I'm coming, I'm coming…

Innovation trumps rules and procedures.

What does that mean to you?

I saw this statement scrawled in chalk on an inspiration board at FastCo’s 2016 Innovation Festival and it’s resonated with me ever since.

How often do you hear in meetings at your organization that you are “lean/fast/agile”, or “it’s okay to fail”, or “move fast and break things”, or any other number of memes or buzz phrases that are supposed to inspire and make you feel like you’re actually allowed to experiment in helping get your organization to the next level?

Probably too often. Especially when you attempt to “move fast and break… something”  and you’re met with… “Well that wasn’t in the brief”, or “you really need to run that by *insert person/committee here*”, or “that’s not on brand”, or any other number of soul crushing, innovation stifling phrases that are supposed to bring us back into the overly operationalized infrastructure that so many large-scale organizations were built on.

Now coming from someone who spent a third of his career in marketing, a third in design and development, and a third in operations – I’m a paradox. I understand the need for process and procedures to protect the ever-precious resources known as producers, designers, developers and dollars. However – the marketer in me wants to get things out fast so I can analyze the success or failure of something. And the designer/developer (big paradox) in me wants to make really cool shit.

I’ve been fortunate enough to have worked for some organizations that make this a reality – kind of. While there were always some guard rails in place, we were able to put really scrappy stuff together and test our ideas. Whether it was sketching something on paper and sharing it with our colleagues or coding a medium fidelity something in a sandbox to see what’s possible – we were given a safe place to do so.

If you find yourself in a situation where the organization is doing the “we’re fast and agile” double talk here are some tips that I’ve found worked for me in my overly inspired state of wanting to experiment.

Talk to your boss first

Yes – this defeats the entire purpose of experimentation, failing forward, buzz, buzz, buzz – BUT, you need a coach and cheerleader. And who better than the person that is there to support you the most (sorry honey). Share your idea and plan with them. An example of this conversation could be something like:

You: “Hi boss, I had a great idea that I wanted to share with some folks on the team. I was going to crack open MS Paint and throw some boxes on the screen and see what folks think.”

Boss: “Awesome, I can’t wait to see it!”

That’s it.

Fellow leaders out there – you owe it to your associates development to support them on this – and while they may be heading on a crazy train, just make sure they stay on the tracks.

Make it

Okay, your boss has your back. Check.

Now get cracking on your experiment. Depending on the fidelity of what you’re trying to accomplish there are different approaches you can take. If it’s something that is truly a gut check, maybe it is just a sketch (and when I say sketch I literally mean pen and paper). If it’s a functional thing and you have the capabilities, code it up. The whole point is to keep it simple – remember that term MVP (minimum viable product)? This is your version of the minimum viable product.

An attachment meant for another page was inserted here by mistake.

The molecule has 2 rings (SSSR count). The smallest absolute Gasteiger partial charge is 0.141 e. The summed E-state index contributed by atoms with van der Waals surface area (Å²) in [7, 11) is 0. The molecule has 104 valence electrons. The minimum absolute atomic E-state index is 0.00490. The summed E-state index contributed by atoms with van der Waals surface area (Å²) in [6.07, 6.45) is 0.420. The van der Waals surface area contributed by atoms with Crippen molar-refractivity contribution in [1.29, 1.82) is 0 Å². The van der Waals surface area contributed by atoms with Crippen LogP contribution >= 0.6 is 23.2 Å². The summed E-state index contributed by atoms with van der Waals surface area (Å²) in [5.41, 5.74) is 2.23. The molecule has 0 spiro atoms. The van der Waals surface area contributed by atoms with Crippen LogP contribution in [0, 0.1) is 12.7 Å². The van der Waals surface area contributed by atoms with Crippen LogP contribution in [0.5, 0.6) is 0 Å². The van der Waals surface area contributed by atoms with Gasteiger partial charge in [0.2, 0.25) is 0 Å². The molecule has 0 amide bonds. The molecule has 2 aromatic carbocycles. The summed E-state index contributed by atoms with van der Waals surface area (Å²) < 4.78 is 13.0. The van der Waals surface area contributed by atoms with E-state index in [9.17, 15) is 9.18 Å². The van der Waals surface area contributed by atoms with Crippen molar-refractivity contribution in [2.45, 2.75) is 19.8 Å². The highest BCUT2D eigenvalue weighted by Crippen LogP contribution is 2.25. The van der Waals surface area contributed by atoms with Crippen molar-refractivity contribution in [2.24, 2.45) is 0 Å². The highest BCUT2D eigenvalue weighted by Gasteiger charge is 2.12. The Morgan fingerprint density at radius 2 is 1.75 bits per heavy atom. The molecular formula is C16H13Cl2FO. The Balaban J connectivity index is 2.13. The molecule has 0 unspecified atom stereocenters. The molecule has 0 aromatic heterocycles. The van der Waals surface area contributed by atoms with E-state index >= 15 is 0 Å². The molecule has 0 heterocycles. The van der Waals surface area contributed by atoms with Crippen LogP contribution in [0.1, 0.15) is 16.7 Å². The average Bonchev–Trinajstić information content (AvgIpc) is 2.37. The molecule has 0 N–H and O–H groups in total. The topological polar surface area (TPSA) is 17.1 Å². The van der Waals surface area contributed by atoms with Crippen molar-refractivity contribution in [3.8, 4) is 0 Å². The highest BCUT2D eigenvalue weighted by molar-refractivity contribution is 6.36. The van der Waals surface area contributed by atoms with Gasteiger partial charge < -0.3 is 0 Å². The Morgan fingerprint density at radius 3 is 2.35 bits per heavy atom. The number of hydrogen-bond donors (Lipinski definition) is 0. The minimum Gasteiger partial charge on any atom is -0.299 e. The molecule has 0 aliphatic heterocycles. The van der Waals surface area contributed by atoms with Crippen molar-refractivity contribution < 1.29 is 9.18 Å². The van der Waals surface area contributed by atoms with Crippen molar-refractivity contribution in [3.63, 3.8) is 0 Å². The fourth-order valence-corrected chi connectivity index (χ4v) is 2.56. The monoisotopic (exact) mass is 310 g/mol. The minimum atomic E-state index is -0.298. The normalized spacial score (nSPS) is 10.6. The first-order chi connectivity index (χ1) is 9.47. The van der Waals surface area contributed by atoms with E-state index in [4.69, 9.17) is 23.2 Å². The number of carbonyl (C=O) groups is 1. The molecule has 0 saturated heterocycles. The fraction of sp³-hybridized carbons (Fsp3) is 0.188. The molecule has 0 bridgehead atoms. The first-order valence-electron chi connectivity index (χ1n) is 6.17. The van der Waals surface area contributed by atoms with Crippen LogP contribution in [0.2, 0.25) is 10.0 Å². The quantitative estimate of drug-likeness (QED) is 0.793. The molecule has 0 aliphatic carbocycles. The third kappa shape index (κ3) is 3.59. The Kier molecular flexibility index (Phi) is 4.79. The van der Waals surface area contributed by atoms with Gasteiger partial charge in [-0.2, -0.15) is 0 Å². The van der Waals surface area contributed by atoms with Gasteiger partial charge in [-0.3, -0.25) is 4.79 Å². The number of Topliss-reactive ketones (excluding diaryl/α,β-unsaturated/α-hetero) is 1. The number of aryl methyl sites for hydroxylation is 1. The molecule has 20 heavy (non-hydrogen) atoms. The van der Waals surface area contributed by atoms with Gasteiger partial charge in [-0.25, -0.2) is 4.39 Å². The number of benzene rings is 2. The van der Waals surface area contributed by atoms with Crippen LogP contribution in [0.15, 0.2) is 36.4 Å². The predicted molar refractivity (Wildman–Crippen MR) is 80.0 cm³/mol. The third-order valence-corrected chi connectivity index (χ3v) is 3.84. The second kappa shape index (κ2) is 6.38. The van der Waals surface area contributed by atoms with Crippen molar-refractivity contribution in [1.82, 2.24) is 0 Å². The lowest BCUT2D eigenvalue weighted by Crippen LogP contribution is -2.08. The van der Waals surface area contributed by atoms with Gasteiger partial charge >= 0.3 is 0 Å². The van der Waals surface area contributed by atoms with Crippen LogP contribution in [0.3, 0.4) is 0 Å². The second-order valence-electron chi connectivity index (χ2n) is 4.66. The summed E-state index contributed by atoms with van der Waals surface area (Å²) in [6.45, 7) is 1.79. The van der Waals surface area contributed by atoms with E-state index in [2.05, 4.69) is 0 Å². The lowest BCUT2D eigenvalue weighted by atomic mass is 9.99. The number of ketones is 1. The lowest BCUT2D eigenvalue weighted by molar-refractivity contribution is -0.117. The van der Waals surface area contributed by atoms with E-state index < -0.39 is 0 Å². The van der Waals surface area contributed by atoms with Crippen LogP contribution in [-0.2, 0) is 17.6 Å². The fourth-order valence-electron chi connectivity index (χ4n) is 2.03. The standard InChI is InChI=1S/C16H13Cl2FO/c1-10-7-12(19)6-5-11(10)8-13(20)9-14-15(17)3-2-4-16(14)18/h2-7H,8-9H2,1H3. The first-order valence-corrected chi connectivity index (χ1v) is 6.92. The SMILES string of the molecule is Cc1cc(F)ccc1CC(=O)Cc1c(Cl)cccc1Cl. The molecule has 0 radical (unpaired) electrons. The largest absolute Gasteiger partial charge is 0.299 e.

Share it

Get feedback. That’s the whole point right. Whether it’s feedback from internal partners or external (tread cautiously with that one – and do make sure you get the right permissions before taking something outside your doors).

It’s important to note though, and you’ll want to use this language when you share it with those who may be offended that you jumped into their swim lane – THIS IS NOT INTENDED TO BE PRESUMED AS FINAL CREATIVE OR FUNCTIONAL DIRECTION: THIS IS A TEST, IT IS ONLY A TEST. BECAUSE WE ARE FAST/AGILE/LEAN, MOVING FAST AND BREAKING THINGS AND FAILING FORWARD.

You can just copy and paste that and pop it into your emails. You’re welcome.

Learn

Okay you got feedback. Were you able to prove out your hypothesis? Was it disproved? Are you going to pivot or persevere? If it’s a success, take it to the next level and put it in process (because you know you’re not going to escape that). If it’s a failure, maybe you make this your 10% project and improve it.

You’ve heard this a hundred times from just as many different leaders but good ideas DO come from everywhere and everyone. Good ideas also get lost in the shuffle of over engineered process and rules. It’s important for us to get our peers, colleagues and leaders on board with the concept of experimentation and doing that outside of the normal process.

If it makes people comfortable – make up a low-fi process that that gives the banner of latitude to the experimentation, with a nod to the operational processes – just a nod. One or two guardrails or checkpoints. And it has to be a nod simply because rules and process are the killers of innovation. Innovation MUST trump them if you’re really to succeed.

To wrap up, (and this may now sound like double talk from me) I would recommend this approach only for smaller scale things, maybe an internal process improvement or an “internal eyes only” improvement to one of your products. Anything that goes to a portion of your customer base would want to follow similar steps, but amplified – i.e., engaging your product and development teams to create a MVP to prove or disprove your hypothesis.

Otherwise – the force of bureaucracy will come tumbling upon you. You have been warned.

Now go. Come up with an idea. Fail. Learn. But most importantly… keep repeating.

 

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